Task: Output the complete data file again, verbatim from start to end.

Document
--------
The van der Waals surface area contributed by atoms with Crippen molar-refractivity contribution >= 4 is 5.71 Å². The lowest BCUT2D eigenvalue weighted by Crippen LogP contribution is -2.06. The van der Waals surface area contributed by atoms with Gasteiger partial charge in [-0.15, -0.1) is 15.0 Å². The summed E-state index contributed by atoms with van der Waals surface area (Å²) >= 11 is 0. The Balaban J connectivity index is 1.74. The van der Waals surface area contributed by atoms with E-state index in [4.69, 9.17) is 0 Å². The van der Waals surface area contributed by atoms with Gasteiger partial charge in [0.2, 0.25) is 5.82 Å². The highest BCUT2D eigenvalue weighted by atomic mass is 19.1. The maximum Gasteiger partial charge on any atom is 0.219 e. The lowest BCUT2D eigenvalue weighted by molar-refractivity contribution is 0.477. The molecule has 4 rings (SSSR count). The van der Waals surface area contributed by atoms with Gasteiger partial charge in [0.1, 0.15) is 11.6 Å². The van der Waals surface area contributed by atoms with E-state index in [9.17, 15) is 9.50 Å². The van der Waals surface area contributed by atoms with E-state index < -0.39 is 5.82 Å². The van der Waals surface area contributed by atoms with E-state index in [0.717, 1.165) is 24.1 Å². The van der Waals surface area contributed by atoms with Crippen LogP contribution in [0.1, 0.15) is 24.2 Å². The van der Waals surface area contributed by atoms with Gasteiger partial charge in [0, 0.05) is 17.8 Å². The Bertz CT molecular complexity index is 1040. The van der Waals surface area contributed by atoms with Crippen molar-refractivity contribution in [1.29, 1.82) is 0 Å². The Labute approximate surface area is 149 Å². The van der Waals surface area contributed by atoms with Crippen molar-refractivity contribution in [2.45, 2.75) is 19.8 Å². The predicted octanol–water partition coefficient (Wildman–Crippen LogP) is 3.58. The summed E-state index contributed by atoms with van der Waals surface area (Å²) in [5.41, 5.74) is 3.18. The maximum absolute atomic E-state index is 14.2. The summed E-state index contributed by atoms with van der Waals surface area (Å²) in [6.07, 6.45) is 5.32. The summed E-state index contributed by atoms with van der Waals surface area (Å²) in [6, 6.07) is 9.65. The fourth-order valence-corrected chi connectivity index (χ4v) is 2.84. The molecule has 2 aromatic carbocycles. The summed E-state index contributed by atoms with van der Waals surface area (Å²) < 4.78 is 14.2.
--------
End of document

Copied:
The van der Waals surface area contributed by atoms with Crippen molar-refractivity contribution >= 4 is 5.71 Å². The lowest BCUT2D eigenvalue weighted by Crippen LogP contribution is -2.06. The van der Waals surface area contributed by atoms with Gasteiger partial charge in [-0.15, -0.1) is 15.0 Å². The summed E-state index contributed by atoms with van der Waals surface area (Å²) >= 11 is 0. The Balaban J connectivity index is 1.74. The van der Waals surface area contributed by atoms with E-state index in [4.69, 9.17) is 0 Å². The van der Waals surface area contributed by atoms with Gasteiger partial charge in [0.2, 0.25) is 5.82 Å². The highest BCUT2D eigenvalue weighted by atomic mass is 19.1. The maximum Gasteiger partial charge on any atom is 0.219 e. The lowest BCUT2D eigenvalue weighted by molar-refractivity contribution is 0.477. The molecule has 4 rings (SSSR count). The van der Waals surface area contributed by atoms with Gasteiger partial charge in [0.1, 0.15) is 11.6 Å². The van der Waals surface area contributed by atoms with E-state index in [9.17, 15) is 9.50 Å². The van der Waals surface area contributed by atoms with E-state index < -0.39 is 5.82 Å². The van der Waals surface area contributed by atoms with E-state index in [0.717, 1.165) is 24.1 Å². The van der Waals surface area contributed by atoms with Crippen LogP contribution in [0.1, 0.15) is 24.2 Å². The van der Waals surface area contributed by atoms with Gasteiger partial charge in [0, 0.05) is 17.8 Å². The Bertz CT molecular complexity index is 1040. The van der Waals surface area contributed by atoms with Crippen molar-refractivity contribution in [1.29, 1.82) is 0 Å². The Labute approximate surface area is 149 Å². The van der Waals surface area contributed by atoms with Crippen molar-refractivity contribution in [2.45, 2.75) is 19.8 Å². The predicted octanol–water partition coefficient (Wildman–Crippen LogP) is 3.58. The summed E-state index contributed by atoms with van der Waals surface area (Å²) in [5.41, 5.74) is 3.18. The maximum absolute atomic E-state index is 14.2. The summed E-state index contributed by atoms with van der Waals surface area (Å²) in [6.07, 6.45) is 5.32. The summed E-state index contributed by atoms with van der Waals surface area (Å²) in [6, 6.07) is 9.65. The fourth-order valence-corrected chi connectivity index (χ4v) is 2.84. The molecule has 2 aromatic carbocycles. The summed E-state index contributed by atoms with van der Waals surface area (Å²) < 4.78 is 14.2.